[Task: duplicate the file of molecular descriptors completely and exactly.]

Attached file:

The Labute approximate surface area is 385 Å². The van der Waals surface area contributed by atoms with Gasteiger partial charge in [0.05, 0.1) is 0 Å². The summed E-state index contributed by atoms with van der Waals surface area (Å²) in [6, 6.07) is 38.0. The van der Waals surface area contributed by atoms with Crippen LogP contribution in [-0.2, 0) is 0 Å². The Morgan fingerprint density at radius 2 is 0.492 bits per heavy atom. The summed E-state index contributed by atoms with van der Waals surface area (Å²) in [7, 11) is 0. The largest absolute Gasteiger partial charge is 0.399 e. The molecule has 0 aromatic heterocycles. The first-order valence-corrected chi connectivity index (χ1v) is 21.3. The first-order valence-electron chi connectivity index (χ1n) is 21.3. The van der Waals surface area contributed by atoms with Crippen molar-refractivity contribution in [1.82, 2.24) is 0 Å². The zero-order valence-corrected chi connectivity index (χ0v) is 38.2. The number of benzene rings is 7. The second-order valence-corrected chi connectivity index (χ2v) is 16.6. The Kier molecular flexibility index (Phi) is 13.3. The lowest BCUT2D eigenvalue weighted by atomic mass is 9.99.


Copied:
The Labute approximate surface area is 385 Å². The van der Waals surface area contributed by atoms with Gasteiger partial charge in [0.05, 0.1) is 0 Å². The summed E-state index contributed by atoms with van der Waals surface area (Å²) in [6, 6.07) is 38.0. The van der Waals surface area contributed by atoms with Crippen LogP contribution in [-0.2, 0) is 0 Å². The Morgan fingerprint density at radius 2 is 0.492 bits per heavy atom. The summed E-state index contributed by atoms with van der Waals surface area (Å²) in [7, 11) is 0. The largest absolute Gasteiger partial charge is 0.399 e. The molecule has 0 aromatic heterocycles. The first-order valence-corrected chi connectivity index (χ1v) is 21.3. The first-order valence-electron chi connectivity index (χ1n) is 21.3. The van der Waals surface area contributed by atoms with Crippen molar-refractivity contribution in [1.82, 2.24) is 0 Å². The zero-order valence-corrected chi connectivity index (χ0v) is 38.2. The number of benzene rings is 7. The second-order valence-corrected chi connectivity index (χ2v) is 16.6. The Kier molecular flexibility index (Phi) is 13.3. The lowest BCUT2D eigenvalue weighted by atomic mass is 9.99.